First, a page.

Fortune Tea Olive has unmatched fall fragrance


Sometimes spotting the fragrant plant is easy. Magnolias and gardenias have very conspicuous flowers. Nobody could miss them. Fortune tea olive is different.

Clusters of tiny white flowers are tucked among the foliage. They’re easy for our eyes to miss. Fortunately, our noses won’t. These flowers smell so sweet and delicate that I’ve never run into anyone that found them objectionable. Around here blooming season is usually October and most of November. In milder climates plants can bloom all winter.

It doesn’t end there. This versatile evergreen shrub grows fast but can be maintained as a five foot hedge. It also can be trained into a small tree. Fortune tea olive tolerates severe and improper pruning exceptionally well. It’s tough.

Many people mistake this shrub for a holly. When plants are young they have spiny leaves resembling American holly, but leaves emerge from stems in groups of two. Hollies have what we call alternate leaves, arising from stems singly.

Fortune tea olive is often referred to by its Genus name Osmanthus. Translated from Greek, it means fragrant flower. Many variegated and solid green cultivars adorn the North Carolina landscape.

Last winter dished out some cold temperatures, but I saw no winter injury on any local specimens. Most Osmanthus species are listed as hardy to zone 7 but we had a few days last winter below that temperature threshold.

Upon close inspection, most Osmanthus species have two types of foliage. Juvenile growth is spiny and holly-like. Adult growth more closely resembles Japanese privet as leaf edges are smooth.

All Osmanthus species require full or nearly full sun for optimal growth. Flowering is especially enhanced by sunlight. They are quite tolerant to a variety of soil conditions though and thrive in all but the wettest soils. Acid soils are not a problem either.

These shrubs display outstanding resistance to damage by deer, rabbits and other wildlife. Plants are also not invasive, so they are environmentally friendly. Best of all, they aren’t disease susceptible and have few insect pest problems either. This season, especially this fall has been tough on trees and shrubbery as far as pests and diseases go.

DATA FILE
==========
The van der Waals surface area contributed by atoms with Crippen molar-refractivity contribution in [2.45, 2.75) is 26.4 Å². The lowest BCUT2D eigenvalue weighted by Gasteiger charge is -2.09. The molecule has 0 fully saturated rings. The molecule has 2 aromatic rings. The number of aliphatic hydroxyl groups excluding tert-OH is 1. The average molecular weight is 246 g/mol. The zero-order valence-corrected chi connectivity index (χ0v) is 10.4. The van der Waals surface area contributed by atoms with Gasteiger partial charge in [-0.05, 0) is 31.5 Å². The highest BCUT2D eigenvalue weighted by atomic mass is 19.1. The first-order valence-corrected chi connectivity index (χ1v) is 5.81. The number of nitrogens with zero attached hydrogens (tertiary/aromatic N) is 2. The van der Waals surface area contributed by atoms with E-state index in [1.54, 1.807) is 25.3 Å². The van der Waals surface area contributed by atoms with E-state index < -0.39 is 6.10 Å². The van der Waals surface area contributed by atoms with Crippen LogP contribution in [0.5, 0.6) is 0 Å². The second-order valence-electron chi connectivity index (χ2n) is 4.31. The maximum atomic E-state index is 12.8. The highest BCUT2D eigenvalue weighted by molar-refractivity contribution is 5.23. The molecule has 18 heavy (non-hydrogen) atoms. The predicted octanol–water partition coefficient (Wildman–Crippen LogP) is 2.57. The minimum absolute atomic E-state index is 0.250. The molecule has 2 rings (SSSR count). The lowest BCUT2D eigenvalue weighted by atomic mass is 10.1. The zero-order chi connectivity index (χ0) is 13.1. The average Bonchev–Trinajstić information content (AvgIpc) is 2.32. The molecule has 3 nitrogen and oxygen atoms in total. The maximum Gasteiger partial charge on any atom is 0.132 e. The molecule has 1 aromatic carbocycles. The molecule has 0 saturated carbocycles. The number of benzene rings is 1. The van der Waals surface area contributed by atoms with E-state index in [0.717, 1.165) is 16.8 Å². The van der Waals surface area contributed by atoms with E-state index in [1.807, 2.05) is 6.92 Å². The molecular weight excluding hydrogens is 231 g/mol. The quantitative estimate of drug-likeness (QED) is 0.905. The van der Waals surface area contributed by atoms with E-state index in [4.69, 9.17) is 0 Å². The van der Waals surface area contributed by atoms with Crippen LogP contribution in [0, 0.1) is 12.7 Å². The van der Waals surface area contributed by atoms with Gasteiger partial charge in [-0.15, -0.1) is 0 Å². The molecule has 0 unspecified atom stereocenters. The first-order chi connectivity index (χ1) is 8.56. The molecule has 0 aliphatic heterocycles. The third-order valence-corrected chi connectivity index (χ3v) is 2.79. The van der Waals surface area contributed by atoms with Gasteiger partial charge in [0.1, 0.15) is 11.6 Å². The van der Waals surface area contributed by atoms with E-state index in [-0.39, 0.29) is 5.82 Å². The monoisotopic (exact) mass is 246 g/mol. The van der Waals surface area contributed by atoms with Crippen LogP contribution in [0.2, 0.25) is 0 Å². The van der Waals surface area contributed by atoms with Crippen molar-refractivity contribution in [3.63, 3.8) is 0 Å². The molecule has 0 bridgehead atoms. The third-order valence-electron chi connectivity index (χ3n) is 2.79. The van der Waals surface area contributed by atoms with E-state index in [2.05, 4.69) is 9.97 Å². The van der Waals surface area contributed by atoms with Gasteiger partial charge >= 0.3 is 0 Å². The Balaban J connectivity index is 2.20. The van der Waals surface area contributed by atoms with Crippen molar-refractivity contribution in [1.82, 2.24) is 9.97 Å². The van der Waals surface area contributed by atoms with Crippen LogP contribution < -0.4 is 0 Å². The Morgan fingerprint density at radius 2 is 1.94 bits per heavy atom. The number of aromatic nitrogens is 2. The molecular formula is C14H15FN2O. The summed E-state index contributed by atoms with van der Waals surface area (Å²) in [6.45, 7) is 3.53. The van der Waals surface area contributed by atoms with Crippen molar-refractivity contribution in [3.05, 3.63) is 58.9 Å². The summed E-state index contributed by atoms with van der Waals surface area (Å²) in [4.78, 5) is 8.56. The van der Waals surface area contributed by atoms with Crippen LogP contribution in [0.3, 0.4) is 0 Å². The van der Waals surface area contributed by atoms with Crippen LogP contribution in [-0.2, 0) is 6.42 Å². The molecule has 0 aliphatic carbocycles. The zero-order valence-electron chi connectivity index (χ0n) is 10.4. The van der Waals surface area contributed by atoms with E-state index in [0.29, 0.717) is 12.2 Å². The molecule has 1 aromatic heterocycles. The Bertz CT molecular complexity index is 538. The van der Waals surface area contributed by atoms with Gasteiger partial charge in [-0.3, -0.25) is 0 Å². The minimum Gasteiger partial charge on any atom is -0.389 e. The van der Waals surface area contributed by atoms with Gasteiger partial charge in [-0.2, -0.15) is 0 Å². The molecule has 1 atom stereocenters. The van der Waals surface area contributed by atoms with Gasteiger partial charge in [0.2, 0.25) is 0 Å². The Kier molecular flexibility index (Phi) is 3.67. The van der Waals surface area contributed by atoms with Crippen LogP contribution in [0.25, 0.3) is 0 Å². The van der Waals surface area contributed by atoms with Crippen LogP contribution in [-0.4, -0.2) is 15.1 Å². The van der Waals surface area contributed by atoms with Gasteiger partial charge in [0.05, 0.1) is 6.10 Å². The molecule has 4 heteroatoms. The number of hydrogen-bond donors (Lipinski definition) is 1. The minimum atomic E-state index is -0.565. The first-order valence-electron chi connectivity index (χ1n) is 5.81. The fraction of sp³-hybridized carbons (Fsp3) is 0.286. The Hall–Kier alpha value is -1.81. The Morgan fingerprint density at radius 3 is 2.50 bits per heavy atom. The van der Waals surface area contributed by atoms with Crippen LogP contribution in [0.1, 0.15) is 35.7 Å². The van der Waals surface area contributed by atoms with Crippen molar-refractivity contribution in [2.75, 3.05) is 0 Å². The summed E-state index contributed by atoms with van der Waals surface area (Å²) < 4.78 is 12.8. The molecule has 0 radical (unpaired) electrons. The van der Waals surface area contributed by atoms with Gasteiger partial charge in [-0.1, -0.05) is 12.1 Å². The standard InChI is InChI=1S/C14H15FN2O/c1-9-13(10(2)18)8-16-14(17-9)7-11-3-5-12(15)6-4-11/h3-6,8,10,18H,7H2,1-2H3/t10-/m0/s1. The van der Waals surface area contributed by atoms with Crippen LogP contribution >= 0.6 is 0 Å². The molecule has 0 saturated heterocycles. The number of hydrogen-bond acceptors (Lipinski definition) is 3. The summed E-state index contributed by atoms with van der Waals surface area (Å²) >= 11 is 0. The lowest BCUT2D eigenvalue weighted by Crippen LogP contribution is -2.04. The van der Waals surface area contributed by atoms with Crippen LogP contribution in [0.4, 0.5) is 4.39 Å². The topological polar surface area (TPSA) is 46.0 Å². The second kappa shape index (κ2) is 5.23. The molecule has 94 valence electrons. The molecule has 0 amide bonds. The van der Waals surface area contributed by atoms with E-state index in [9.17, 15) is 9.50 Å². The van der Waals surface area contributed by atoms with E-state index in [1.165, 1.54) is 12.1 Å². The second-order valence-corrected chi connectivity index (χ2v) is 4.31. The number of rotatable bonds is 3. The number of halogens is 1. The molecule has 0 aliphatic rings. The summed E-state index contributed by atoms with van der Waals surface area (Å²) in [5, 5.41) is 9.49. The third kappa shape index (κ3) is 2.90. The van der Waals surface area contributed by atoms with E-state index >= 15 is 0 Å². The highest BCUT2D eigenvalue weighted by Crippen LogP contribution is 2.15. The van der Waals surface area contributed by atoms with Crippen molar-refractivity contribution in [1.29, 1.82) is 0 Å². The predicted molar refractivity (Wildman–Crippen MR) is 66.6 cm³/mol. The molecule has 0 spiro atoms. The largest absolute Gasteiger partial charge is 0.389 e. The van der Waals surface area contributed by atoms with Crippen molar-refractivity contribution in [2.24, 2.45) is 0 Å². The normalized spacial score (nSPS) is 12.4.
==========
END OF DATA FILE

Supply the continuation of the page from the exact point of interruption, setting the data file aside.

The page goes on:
They seem to compliment so many of our other landscape plants. They make great screens and are dense enough to keep most unwanted guests out, both two and four legged. If they grow too tall they can be pruned back into place.

This evergreen has so many things going for it it’s a shame you can’t eat it. Well, in a way you can. Its flowers make a delightful herbal tea. They also can be added to regular black tea for a sweeter fragrance. Osmanthus flower extracts also create interest when folded into mild flavored cookie or cake dough.

Both the blossoms and the leaves of these plants are used by the perfume industry. I never realized how much until I started researching it. Numerous products are out there. The glowing reports I read almost made me want to go out and buy some. Maybe some other time.

fortune tea olive bush less than 3 years after being butchered by renewal pruning

fortune tea olive bush less than 3 years after being butchered by renewal pruning

close-up of Osmanthus foliage

close-up of Osmanthus foliage

close-up of Osmanthus flowers

close-up of Osmanthus flowers

 

Ted Manzer teaches agriculture at Northeastern High School.

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About tedmanzer

I grew up in Old Town Maine and got a B.S. at the University of Maine in Plant Sciences/ minor in Botany. From there I moved to West Virginia and earned a M.S. in Agronomy at WVU. I also met my wife there. She grew up in rural WV as the daughter of tenant farmers who raised cattle and hogs. Their lifestyle at times was one of subsistence and I learned a lot from them. I've always been a foraging buff, but combining my formal botanical knowledge with their practical 'Foxfire-type' background opened up my eyes a little more. I now teach agriculture to high school students at Northeastern High School in Elizabeth City, NC. My wife teaches with me and we make a great team. I also write a weekly nature/foraging column for the local paper (dailyadvance.com) and frequently publish articles in several other newspapers in northeastern North Carolina. I also have written several Christian nature/adventure novels that I plan to publish eventually. One is a five book family saga I call the 'Forgotten Virtues' series. In the first book, Never Alone, a young boy comes of age after his father dies in a plane crash, and he has to make it alone. Never Alone is now available in paperback, Kindle and Nook. The second book, Strange Courage, takes Carl from his High School graduation to his recovery from a nasty divorce. The third book, Second Chances, takes Carl from his ex-wife's death and the custody of his son to his heroic death at age 59. The fourth book, Promises Kept, depicts how his grandchildren react and adjust to his death. In the final book, Grandfather's Way, his youngest and most timid granddaughter emerges from the shadow of her overachieving family and accomplishes more in four months than most do in a lifetime. I use many foraging references with a lot of the plants I profile in these articles in those books.
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